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Politics Over Morning-After Pill Misses the Impact on Families

The Justice Department has filed a notice that it intends to appeal a federal judge’s ruling that would allow girls and women of all ages over-the-counter access to the so-called “morning after” contraceptive pill.

It is difficult enough for parents to acknowledge that their teenagers – and sometimes preteens – may be having sex. Adults want to believe their sons, and especially their daughters, when they say they are putting off that first experience.

The truth is many teens have sex without talking with their parents and they may be afraid to broach the subject with the adults in their family. It is that set of facts of life that make reproductive rights advocates support HPV vaccinations for children as young as 11 and Plan B, the morning-after pill that stops ovulation, for girls as young as 15.

To say reproductive rights advocates support the use of these measures may be overstating it a bit. They are not encouraging young girls to have sex, but what they do want, they say, is a safe and effective option in case of emergency, which is what the pill was designed to do.

Conservative anti-abortion groups are opposed to contraceptives being made available to young girls.

Still, the Obama administration doesn’t want to make it that easy for youngsters to get the pill. Besides the moral implications, which the government can’t legislate, there are questions about the safety of the pill for girls below a certain age and whether they will know how to use it properly if it could be bought without a prescription.

Even so, President Obama said Thursday that he was “comfortable” with the decision by the FDA to make the morning-after pill available for purchase over the counter to those 15 years of age or older.

Last month, U.S. District Judge Edward R. Korman ordered the administration to make the contraceptive widely available. Korman did not specify an age limit in his ruling. The ruling reversed a 2011 decision by Health and Human Services Secretary Kathleen Sebelius, which barred the FDA from approving the sale of the drug to girls under 17 without a prescription, citing safety concerns.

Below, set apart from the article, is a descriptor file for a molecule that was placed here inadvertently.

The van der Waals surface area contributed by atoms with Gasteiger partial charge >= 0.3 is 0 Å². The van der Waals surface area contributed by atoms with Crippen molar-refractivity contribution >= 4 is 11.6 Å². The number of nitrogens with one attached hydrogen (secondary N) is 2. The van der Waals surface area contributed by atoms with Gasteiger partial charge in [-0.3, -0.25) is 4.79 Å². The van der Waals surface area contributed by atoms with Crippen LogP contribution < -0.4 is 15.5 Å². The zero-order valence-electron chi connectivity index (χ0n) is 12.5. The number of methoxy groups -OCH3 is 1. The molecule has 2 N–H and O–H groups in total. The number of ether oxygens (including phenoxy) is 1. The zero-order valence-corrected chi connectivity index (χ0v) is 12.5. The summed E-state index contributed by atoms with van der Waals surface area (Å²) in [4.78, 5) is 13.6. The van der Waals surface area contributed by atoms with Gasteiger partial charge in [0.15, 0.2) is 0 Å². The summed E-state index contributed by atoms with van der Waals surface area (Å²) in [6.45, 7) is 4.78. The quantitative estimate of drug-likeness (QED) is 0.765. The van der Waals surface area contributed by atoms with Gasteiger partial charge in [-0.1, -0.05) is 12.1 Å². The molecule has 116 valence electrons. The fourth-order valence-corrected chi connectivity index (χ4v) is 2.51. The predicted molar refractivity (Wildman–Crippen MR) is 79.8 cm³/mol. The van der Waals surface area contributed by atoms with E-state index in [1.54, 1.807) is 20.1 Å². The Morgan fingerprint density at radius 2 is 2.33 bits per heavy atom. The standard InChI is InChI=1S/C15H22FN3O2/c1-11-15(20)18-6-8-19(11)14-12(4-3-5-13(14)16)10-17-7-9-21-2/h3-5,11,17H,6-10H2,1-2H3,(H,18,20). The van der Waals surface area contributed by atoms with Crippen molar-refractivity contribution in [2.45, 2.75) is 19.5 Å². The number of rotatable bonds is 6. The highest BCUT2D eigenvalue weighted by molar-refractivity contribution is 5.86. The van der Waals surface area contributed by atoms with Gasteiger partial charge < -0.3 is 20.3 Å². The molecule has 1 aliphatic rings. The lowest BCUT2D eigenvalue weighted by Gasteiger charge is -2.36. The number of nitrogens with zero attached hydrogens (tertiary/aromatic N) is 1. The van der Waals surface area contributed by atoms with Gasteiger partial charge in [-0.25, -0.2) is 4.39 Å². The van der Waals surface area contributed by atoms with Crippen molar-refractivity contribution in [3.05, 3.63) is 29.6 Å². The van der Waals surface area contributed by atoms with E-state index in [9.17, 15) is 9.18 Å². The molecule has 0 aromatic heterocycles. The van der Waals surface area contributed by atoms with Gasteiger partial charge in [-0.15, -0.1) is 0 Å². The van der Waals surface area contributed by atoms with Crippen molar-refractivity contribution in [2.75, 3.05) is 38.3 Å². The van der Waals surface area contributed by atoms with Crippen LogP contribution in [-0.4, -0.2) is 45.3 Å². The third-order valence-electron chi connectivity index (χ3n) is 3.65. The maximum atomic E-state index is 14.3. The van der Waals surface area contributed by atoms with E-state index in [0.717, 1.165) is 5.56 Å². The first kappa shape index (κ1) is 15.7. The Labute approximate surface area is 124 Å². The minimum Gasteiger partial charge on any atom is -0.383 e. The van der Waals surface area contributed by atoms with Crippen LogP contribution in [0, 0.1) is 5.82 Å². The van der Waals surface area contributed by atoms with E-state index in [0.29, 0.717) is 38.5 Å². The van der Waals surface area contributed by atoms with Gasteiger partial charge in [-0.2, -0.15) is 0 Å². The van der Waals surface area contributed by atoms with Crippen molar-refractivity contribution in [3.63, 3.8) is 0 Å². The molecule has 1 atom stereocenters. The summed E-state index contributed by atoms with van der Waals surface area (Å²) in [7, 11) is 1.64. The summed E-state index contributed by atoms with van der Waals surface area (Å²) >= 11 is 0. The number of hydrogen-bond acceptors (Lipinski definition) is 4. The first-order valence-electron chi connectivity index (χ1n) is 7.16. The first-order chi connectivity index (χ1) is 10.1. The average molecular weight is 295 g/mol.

Korman said Sebelius overstepped her bounds.

The Justice Department, obviously disagreeing, filed its notice Wednesday, asking that Korman stay his order pending the outcome of the administration’s appeal.

“It is a safe and effective product in which the benefits outweigh the risks. But it is intended as a back-up method, not a primary method of birth control,’’ Dr. Karen Y. Tang, assistant professor of Clinical Obstetrics and Gynecology at the University of Miami Miller School of Medicine told The Miami Herald’s Audra Burch. “This is for situations in which there is a malfunction of a birth-control method or an accident.’’

“The court and the FDA are acting irresponsibly by making this powerful drug available without a prescription to minor children. The court’s action undermines parents’ ability to protect their daughters from the adverse effects of the drug itself,’’ Barbara Groeber, education coordinator of the Archdiocese of Miami’s Respect Life Ministry, also told The Herald.

One can argue science, religion and health issues, but in homes across the country this issue is far more personal and runs so much deeper than politics can begin to touch. It goes to the heart of a parent’s ability to instill values in her children and get them to observe them, and with wrestling a worst-case scenario – an unwanted pregnancy – should the children reject those guideposts.

Parents want to believe their children will wait, but also want to be sure they are safe if they don’t. And it’s not clear that the government should have any say on the issue at all beyond determining if the product is safe.

Jackie Jones, a journalist and journalism educator, is director of the career transformation firm Jones Coaching LLC and author of “Taking Care of the Business of You: 7 Days to Getting Your Career on Track.”

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